Skopje Region Early Recovery and Resilience Project
The overall goal of the project is to contribute to the improvement of living conditions of flood-affected families in Macedonia, and to increase resilience of flood-affected communities. The Austrian Red Cross with its partner, the Macedonian RC (MacRC) aims to enable families, schools and responders to better cope with recent and future floods.
The project aims to reach the following results:
320 most vulnerable families can cover urgent shelter and livelihood needs
2.000 school children and 150 teachers in 6 targeted schools in Gazi Baba municipality have increased their resilience by strengthening disaster preparedness
MacRC staff and volunteers are able to better respond to floods and other natural disasters through strengthening their capacities
The targeted municipality is Gazi Baba situated in the outskirts of Skopje, which has been most affected by the floods. 3.334 persons are supported directly through the project. The project will provide additional funds targeted to the most vulnerable families complementing the Governmental Solidarity Funds and the IFRC DREF intervention.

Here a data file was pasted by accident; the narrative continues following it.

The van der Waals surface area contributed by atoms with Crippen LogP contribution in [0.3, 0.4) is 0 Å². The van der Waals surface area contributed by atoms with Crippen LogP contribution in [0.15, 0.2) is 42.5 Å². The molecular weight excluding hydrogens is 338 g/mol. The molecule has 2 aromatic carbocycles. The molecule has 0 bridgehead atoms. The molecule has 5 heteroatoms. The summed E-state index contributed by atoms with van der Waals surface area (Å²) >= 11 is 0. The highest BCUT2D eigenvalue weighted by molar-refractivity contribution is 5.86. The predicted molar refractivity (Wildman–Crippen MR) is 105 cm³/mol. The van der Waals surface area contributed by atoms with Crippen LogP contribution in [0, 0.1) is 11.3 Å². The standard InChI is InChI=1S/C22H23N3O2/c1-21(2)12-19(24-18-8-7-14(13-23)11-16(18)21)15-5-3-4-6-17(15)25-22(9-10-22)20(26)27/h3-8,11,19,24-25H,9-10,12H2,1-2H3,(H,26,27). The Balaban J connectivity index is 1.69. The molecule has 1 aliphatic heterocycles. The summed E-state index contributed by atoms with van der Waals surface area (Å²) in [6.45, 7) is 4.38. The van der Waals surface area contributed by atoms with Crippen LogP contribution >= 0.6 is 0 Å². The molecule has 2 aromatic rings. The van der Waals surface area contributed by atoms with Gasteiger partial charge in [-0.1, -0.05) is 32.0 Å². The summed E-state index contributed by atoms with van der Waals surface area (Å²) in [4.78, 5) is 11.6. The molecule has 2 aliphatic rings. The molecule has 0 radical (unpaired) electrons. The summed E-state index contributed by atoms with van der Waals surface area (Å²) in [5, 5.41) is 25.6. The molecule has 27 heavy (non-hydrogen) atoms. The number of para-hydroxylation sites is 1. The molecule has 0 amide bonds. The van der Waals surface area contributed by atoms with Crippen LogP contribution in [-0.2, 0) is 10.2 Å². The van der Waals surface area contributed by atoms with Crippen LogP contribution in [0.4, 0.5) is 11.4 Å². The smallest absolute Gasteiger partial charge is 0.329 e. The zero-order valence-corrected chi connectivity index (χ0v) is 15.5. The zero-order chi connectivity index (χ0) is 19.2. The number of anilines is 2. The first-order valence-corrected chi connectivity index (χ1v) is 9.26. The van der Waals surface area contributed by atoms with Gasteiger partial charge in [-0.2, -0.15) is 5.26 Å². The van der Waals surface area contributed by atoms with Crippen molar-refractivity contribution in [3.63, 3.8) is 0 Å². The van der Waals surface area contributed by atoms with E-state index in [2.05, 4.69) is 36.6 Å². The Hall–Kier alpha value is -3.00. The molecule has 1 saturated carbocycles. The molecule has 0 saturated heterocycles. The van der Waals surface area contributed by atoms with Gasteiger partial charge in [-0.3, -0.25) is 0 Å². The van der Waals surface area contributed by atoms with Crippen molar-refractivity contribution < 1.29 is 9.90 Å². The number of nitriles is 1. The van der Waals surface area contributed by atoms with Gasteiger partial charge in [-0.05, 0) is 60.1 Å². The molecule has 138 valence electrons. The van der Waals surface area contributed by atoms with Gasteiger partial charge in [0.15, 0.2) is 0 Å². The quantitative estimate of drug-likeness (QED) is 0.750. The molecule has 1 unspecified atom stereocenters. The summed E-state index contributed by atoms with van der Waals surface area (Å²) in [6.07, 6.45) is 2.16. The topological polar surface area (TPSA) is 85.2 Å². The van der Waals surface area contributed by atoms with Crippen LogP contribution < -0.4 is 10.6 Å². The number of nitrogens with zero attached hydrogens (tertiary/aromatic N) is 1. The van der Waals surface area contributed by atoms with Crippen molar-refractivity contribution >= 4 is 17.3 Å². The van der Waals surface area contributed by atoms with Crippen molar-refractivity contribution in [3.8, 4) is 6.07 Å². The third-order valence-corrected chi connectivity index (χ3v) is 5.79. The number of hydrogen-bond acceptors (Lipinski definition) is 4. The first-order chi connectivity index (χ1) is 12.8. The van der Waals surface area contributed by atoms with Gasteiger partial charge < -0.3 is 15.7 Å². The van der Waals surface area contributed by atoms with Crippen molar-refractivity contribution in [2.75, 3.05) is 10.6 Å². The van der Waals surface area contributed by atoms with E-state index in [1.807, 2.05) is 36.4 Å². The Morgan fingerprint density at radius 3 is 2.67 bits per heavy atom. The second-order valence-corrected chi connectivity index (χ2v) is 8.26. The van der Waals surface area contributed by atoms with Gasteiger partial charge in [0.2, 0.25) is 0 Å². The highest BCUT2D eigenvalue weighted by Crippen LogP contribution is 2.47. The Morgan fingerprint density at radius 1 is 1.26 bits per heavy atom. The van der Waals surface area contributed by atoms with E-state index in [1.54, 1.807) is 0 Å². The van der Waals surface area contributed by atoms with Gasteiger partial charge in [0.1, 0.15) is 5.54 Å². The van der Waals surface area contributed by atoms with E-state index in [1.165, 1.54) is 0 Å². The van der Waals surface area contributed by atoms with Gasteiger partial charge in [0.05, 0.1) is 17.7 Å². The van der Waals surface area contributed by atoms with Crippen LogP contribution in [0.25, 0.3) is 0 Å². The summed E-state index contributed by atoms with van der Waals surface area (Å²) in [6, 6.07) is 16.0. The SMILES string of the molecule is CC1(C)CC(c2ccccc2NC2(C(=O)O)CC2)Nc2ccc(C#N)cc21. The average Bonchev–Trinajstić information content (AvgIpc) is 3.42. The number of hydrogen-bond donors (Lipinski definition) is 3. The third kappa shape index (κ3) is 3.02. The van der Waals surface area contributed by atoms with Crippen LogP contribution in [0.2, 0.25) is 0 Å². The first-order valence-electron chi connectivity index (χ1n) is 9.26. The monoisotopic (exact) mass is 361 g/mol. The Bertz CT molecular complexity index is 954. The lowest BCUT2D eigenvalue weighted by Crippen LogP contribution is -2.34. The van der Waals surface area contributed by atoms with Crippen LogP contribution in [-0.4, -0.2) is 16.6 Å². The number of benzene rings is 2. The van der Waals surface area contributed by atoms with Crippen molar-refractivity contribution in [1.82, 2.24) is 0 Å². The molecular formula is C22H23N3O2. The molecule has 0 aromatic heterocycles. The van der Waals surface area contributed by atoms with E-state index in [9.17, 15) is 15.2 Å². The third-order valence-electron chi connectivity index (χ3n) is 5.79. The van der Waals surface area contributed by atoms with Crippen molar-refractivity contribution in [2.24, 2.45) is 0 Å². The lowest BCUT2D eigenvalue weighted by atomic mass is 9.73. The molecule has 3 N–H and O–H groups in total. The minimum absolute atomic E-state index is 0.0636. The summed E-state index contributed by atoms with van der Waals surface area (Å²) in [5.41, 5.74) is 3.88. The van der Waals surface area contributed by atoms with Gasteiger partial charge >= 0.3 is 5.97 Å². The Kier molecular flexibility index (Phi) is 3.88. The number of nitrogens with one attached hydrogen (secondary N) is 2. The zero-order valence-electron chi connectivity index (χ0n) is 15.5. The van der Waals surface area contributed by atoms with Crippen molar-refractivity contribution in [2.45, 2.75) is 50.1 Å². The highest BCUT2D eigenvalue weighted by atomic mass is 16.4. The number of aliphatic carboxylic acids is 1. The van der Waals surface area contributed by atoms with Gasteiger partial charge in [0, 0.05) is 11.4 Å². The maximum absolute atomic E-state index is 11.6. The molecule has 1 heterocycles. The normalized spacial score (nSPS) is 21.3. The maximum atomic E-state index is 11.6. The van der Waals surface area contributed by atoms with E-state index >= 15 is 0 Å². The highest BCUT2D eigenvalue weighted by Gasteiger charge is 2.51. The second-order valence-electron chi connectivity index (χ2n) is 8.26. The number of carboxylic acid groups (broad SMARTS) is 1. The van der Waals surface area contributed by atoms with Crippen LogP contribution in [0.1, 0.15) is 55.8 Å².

Specific measures include
320 most vulnerable households (1.184 persons) receive cash grants (of 1,000 EUR) in two tranches to cover shelter and livelihood needs. In addition, 600 school-aged children from most affected households will receive school supplies (worth 30 EUR).
2.000 school children and 150 teachers will receive disaster preparedness training (e.g. development of family emergency plan, practical simulation exercises, First Aid), and engage in resilience-building activities, including psychosocial support.
Preparedness and response capacities of MacRC staff and volunteers is strengthened (e.g. flood rescue training, cash transfer training)
On 6th August 2016, heavy rains caused flash floods in the Former Yugoslav Republic of Macedonia in the region of Skopje and Tetovo. In some villages up to 100 per cent of the houses are affected, leaving wide spread damage / destruction of buildings, furniture, appliances, personal belongings, and public infrastructure (including schools). The majority of people affected have been able to move back into their houses; however vulnerable households have significant needs to improve their living conditions. Reviews of the current response also indicate insufficient disaster preparedness of stakeholders and the population as well as a lack of trained human resources and response equipment, resulting in insufficient coping capacities.